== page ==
Godin Montreal Review


Part of the Godin Signature series of guitars, the Montreal is named after the Festival International de Jazz de Montréal that takes place in the city every summer. Not that the Montreal is primarily a jazz instrument; in fact it’s a two-voice guitar, combining traditional magnetic pick-ups with saddle transducers in the bridge to offer both electric and acoustic sounds.

Check Current Pricing of Godin Montreal at dv247.com

Unusually – and probably very expensively – the back and sides of the Montreal are carved from a solid piece of mahogany and the centre-block has been left to mount both bridge and pick-ups, a design feature which is well known to reduce feedback, similar to a Gibson ES-335. The bound top is also mahogany – which is at least 4mm thick, giving the Montreal a very solid feel – and is adorned each side with a traditional F-hole. The entire body is finished in a natural high gloss.

Playing comfort is taken into consideration by the well rounded edges and chamfers on the back of the guitar and the cutaway is generous enough to reach the top frets without discomfort. Mahogany is also the choice of timber for the satin-finished, bolt-on, 22-fret, 24 ¾ scale neck – which for such a solid and professional standard guitar seems rather slim and narrow – but Godin claim it’s shaped for ‘exceptional comfort’ by means of their ergocut technique.

All hardware is gold, but tastefully toned down to a more ‘antique’ gold colour. For tuning stability there’s an expensive looking set of locking machine heads with black buttons and the instrument has been set up very nicely with a medium action and correct intonation. Strings are through-body design. The Montreal is loaded with two Godin humbuckers and a recessed bridge equipped with L.R.Baggs transducer saddles with its own on-board pre-amp EQ. Unusually, the humbuckers have been given a five-way switch – which offers a coil-tap option for each pick-up – while the transducers have a separate slider controls on the upper bout, offering volume and three-band EQ. There are two outputs – Electric and Acoustic/Mix – on a flat plate on the lower underside. This slightly squared off section spoils the luscious curve of the rather pleasing body shape but there’s probably a good reason for it. The two outputs are set up so that the electric and acoustic voices can be used independently or blended. The three controls knobs are for volume, tone and blend.

Acoustically, the Montreal has an enhanced natural resonance due to the exceptional piece of timber and its unique construction. The chambers also add to the acoustic sound from the transducer, which has plenty of zing and is a highly usable feature of the Montreal. Clean, the humbuckers have all the depth and complexity of tone that would elevate this guitar into a top jazz instrument – and in comparison, the guitar is slightly louder and denser than a ES-335. When we finally get to hear the humbuckers through an overdrive channel – our test amp was a Mesa Boogie Transatlantic – the Montreal transforms itself from mellow to something rather more charged – while still retaining the guitar’s naturally cultured heritage. Blended, the available tones from the combination of humbucker and transducer are endless, allowing a wealth of interesting and unusual sounds.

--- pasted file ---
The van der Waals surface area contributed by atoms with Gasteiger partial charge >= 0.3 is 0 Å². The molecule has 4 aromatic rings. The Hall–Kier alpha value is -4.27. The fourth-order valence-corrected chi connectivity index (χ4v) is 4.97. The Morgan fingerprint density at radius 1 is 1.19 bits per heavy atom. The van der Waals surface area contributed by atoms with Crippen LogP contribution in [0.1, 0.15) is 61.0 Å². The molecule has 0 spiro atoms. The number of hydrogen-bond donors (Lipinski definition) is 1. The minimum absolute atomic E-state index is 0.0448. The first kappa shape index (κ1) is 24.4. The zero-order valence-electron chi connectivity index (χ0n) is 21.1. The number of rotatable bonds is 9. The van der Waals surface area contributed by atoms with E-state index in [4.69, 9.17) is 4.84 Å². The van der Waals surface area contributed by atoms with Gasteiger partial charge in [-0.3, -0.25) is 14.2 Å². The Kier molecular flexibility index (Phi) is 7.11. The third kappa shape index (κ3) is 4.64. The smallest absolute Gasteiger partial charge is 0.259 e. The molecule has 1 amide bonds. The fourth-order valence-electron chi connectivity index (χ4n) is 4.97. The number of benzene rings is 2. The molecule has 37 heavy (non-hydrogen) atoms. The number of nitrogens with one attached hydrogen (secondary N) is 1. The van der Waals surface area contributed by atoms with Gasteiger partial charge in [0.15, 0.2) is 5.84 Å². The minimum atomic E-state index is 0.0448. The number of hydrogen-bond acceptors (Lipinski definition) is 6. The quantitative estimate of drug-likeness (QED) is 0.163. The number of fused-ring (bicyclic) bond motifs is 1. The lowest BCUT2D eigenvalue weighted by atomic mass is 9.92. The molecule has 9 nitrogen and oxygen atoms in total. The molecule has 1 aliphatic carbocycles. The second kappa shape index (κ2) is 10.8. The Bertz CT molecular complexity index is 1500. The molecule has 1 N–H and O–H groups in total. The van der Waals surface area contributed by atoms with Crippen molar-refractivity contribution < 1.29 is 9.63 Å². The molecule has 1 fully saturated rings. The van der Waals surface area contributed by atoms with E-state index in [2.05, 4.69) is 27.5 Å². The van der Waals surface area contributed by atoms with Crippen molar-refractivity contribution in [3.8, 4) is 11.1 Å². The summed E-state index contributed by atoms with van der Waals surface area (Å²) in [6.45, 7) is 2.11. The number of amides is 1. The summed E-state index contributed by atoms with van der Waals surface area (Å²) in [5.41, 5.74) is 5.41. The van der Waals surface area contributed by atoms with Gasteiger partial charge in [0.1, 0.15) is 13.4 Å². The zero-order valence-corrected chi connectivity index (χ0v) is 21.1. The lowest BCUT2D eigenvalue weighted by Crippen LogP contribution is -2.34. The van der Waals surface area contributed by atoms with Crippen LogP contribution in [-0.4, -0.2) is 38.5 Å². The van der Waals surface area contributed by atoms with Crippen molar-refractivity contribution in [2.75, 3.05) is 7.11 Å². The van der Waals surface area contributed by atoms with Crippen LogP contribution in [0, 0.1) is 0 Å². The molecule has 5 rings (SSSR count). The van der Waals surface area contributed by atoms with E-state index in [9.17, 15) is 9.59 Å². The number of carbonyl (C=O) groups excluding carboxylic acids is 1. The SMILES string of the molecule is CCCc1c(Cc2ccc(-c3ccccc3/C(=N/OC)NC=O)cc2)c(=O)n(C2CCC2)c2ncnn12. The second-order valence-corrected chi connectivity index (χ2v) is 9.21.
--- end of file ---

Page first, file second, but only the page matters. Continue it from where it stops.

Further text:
The Godin Montreal is a chunk of pure class from the Canadian manufacturers, and has enough sounds available to cover any blues, acoustic or jazz gig. If you’re at the festival in Montreal this summer, don’t be too surprised if you happen to see a few.

Check Current Pricing and Read More Info on the Godin Montreal at dv247.com


About Author

MNJ has been writing articles, reviews and blogs for the DV online magazine for the last five years or so. Although he has been playing for longer than he cares to remember and is now officially an 'oldie', he is still mad for all things guitar related and when not busy in his studio he's learning new songs, practising bluegrass guitar, painting his house and taking his dogs out. If banished to a desert island and forced to take only one guitar he'd take a Les Paul. Actually, make that several Les Pauls, a Strat, a Tele, an ES-335, a vintage Martin and some boutique amps. Battery powered obviously.

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